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wildpotato's avatar

Do those of you who support animal rights intend to boycott The Hobbit?

Asked by wildpotato (14903points) December 6th, 2012

Here is an article on the mistreatment of animals off-set. One of the most ironic things about this is that the movie will still get the line “No animals were harmed in the making of this film” because the harm did not occur as part of the actual shooting.

If you feel strongly about animal rights, will this information keep you from paying to see the film?

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22 Answers

syz's avatar

I do feel strongly about animal rights, but I also think that this is an infinitesimal blip on the radar of animal abuses and will spend my time focusing on factory farming and shelter euthnasia rates.

Coloma's avatar

I am not nor ever have been a fan of “The Hobbit” series. So, my “boycott” is more of a boycott on not being a sci-fi/ fantasy fan in general.
I did find it incredibly disturbing, the allegations of cruelty and abuse that supposedly went on in the making of the classic, ” Milo & Otis.” THAT was very disturbing and I don’t think I can ever watch that film again knowing what I now know.
I do my best to make a difference in the life of any and all animals as I am able, and as opportunity presents, so if I am aware of cruelty in any form associated with a film, yes, I would boycott it.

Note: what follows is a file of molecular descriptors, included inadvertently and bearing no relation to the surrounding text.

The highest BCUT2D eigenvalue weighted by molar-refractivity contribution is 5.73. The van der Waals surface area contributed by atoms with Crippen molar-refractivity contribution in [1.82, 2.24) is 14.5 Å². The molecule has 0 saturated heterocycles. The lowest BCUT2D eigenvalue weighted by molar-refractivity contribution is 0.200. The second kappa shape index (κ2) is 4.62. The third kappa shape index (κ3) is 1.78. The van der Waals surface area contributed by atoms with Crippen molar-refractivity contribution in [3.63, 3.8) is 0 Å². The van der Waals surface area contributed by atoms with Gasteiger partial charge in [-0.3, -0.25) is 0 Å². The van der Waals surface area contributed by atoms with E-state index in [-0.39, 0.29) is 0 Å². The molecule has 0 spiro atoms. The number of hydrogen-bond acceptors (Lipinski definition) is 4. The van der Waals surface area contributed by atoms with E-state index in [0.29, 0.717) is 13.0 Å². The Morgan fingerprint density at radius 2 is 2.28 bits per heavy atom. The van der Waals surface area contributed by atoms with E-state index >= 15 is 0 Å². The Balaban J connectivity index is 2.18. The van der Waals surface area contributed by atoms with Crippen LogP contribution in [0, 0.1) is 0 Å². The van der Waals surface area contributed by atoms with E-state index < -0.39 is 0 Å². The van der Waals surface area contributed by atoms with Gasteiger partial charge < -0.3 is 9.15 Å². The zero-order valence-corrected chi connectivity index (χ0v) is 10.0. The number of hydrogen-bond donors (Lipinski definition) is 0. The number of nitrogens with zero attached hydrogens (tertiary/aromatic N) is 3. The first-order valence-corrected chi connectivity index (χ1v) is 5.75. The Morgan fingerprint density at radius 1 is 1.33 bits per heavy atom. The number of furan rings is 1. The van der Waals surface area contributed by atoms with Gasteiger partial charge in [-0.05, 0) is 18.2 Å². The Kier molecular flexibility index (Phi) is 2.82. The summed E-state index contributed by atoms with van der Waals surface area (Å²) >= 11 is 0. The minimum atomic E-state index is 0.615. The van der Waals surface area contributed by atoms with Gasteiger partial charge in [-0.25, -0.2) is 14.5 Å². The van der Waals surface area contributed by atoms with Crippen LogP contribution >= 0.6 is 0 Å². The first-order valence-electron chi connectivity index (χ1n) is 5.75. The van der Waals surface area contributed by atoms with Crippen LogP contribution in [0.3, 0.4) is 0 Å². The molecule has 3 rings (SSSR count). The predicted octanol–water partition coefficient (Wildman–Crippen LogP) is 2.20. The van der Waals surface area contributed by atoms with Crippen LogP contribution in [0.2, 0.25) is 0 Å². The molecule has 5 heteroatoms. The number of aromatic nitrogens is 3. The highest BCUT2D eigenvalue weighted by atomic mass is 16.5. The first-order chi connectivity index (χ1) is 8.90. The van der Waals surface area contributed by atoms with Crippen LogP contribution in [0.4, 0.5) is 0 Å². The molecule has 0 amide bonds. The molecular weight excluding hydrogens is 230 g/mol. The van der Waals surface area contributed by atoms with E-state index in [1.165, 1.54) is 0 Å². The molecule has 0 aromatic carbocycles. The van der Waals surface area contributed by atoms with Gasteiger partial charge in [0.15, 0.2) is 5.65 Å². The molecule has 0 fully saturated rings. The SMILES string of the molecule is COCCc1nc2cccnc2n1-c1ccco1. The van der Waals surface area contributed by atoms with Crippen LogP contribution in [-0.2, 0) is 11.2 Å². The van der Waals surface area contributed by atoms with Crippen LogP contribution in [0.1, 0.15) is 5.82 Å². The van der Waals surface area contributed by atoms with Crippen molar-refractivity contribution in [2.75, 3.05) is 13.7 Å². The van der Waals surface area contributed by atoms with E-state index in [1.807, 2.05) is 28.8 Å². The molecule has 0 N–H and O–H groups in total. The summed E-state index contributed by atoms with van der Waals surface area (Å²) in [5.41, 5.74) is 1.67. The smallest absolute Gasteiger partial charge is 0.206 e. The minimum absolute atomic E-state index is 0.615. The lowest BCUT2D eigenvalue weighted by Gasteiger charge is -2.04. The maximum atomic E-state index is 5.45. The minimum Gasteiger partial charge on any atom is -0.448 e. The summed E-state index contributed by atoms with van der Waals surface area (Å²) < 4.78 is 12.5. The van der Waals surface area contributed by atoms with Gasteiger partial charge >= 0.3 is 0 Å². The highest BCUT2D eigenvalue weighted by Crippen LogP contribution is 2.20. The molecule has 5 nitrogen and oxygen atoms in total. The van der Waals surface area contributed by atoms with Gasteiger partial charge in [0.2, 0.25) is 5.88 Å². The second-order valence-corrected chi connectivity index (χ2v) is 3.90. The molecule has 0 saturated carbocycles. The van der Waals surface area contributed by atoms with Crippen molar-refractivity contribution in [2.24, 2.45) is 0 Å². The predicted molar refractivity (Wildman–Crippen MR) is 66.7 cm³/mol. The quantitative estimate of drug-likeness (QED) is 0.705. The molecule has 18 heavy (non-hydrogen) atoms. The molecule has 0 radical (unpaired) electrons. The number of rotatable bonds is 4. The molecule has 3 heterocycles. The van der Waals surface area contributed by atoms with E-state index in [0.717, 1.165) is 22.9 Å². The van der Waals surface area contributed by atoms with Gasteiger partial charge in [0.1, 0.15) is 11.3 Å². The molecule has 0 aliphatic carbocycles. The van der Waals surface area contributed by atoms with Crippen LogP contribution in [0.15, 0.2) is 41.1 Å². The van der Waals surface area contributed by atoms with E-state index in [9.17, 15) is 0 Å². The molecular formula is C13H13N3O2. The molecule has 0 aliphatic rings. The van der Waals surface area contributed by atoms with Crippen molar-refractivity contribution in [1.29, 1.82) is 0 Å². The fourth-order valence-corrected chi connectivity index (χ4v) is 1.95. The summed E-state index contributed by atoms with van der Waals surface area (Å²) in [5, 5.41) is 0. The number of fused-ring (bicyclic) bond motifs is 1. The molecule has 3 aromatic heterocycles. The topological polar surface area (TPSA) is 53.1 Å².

wildpotato's avatar

@syz Sure, and I do agree with you. But I guess I feel like that wasn’t really an answer to the question I asked. Can I surmise that you might be saying that for you, the infinitesimality of this occurrence of animal cruelty means that seeing The Hobbit or not, based on this info, is an unimportant decision?

I think you hit on what I was really asking, so thank you for helping me clarify my thought on this – I am wondering about how fully people embrace their values and what they think of as a full embrace of a value, in particular their value of animal rights, and how they see their own divergence from a stated value.

zenvelo's avatar

It won’t stop me from watching the movie and taking my kids to see it.

livelaughlove21's avatar

Sure, let’s say that’s the reason I won’t be seeing it…